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Art Garcia

Can George Hill be the spark that coach Gregg Popovich and the Spurs need?
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San Antonio's Big Three looking for a capable fourth

Posted May 5 2010 11:45AM

PHOENIX -- The Suns are used to being beaten by a certain San Antonio three. Most of the NBA is. And in Game 1 of the Western Conference semifinal series between the two teams, that familiar trio of torturers was at it once again.

Phoenix had few answers for Tim Duncan, Manu Ginobili and Tony Parker, repeating a pattern that's nearly a decade old in playoff battles. But that was basically it for the Spurs.

The Suns can live with that.

"It just kinda happened that way," Phoenix veteran Grant Hill said. "It's not something we said we were going to do, or like we wanted Tim or the other guys to go off, because they're capable of beating us."

Duncan, Ginobili and Parker accounted for 73 points in the Spurs' 111-102 loss Monday night. Limiting San Antonio's supporting cast wasn't specifically spelled out as a strategy by Suns coach Alvin Gentry. "That was not part of the gameplan," Suns guard Jason Richardson conceded, "but it should be."

The Spurs are at their most dangerous when the Three Amigos are joined by at least a fourth. The most likely candidates are George Hill and Richard Jefferson. That duo combined for a paltry 14 points on 3-of-12 shooting in the opener. None of the other Spurs scored more than six.

San Antonio shot 45.8 percent in the opener, but just 35.7 percent when Duncan, Ginobili and Parker were taken out of the mix..

"Everybody has got to do a little bit more," said Ginobili, who scored a team-high 27 points. "Scoring from other people would help, but making better decisions from us three [would help], too."

Ginobili said he took at least four bad 3-pointers. He and Duncan combined for six of the team's 11 turnovers. Parker (26 points) was assertive off the bench in the first half and as a second half starter for George Hill. But the point guard had just three assists.

San Antonio made a run from 14 down to pull within one point with less than five minutes left. But just about everything was coming from Duncan, Ginobili and Parker.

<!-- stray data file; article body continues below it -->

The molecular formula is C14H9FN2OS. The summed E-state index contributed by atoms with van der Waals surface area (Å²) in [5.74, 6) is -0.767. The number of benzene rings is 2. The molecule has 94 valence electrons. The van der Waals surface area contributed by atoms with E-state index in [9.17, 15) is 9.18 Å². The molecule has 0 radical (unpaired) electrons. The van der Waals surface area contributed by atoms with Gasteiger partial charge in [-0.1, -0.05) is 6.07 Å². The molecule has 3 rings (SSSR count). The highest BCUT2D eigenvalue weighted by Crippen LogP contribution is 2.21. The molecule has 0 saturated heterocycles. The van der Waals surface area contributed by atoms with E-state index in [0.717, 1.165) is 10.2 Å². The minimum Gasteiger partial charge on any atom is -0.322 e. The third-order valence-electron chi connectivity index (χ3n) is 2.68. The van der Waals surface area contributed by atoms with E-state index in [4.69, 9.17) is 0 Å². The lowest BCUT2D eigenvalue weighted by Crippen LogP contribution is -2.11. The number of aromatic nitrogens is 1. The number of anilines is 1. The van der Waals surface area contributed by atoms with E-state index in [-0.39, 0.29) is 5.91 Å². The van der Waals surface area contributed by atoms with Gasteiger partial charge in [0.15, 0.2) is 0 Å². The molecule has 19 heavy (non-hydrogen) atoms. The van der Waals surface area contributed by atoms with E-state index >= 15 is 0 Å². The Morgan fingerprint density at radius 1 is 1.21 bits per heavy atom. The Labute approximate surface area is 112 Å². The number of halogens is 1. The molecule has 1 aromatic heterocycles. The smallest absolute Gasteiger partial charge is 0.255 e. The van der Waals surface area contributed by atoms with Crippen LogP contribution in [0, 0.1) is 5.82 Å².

"It makes them more predictable, but it's still hard to stop those guys," Richardson said. "It's still hard to stop Ginobili on the pick-and-roll or in transition. It's hard to stop Duncan on the block. It's hard to stop Tony Parker from penetrating in the lane, so we've got to keep doing a good job of minimizing all of that. You know they're going to get numbers, but we want to come up with the win."

Arguably the second-best Spurs player during the second half of the season, George Hill averaged 14.3 points in the first round against Dallas. The second-year guard was seemingly taken out of Game 1 in the first quarter by an attacking Steve Nash. The Phoenix playmaker began the game by repeatedly speeding past Hill for layups before peppering the Spurs with jumpers.

Hill never seemed to find his comfort zone after the early bombardment. He missed all five of his shots in the second half, including four in the fourth.

"He could have just as easily made his shots and we wouldn't have talked about it," said Nash, who scored 33. "It just might have been one of those nights where he didn't feel it."

Jefferson was brought in last summer to be that fourth banana that the Spurs need. Veterans typically don't pick up the Spurs' system completely the first year, and Jefferson is no exception.

But when Jefferson is providing that extra punch, the Spurs are that much better. San Antonio is 23-8 when RJ scores at least 15, including 2-0 in the series win over the Mavericks. Parker, though, said Jefferson and/or Hill can't be spoon fed in an effort to get them started Wednesday night.

"We'll see in Game 2," Parker said. "I still think we need to force TD inside and Manu is playing great off the pick-and-rolls. Everybody is going to have to feed off that."

The Suns weren't exactly a study in balance Monday. Nash, Richardson and Amar'e Stoudemire rolled up 83 points. The other seven Suns that played accounted for just 28.

"If you look at the way Steve, J-Rich and Amar'e are going to play and if then you look at the way Tony, Manu and Tim are going to play, the difference may be whoever has one of the X-factors step up," Gentry said. "Is it going to be DeJuan Blair? Is it going to be Grant?"

It probably needs to be someone.

Art Garcia has covered the NBA since 1999. You can e-mail him here and follow him on twitter.

The views on this page do not necessarily reflect the views of the NBA, its clubs or Turner Broadcasting.

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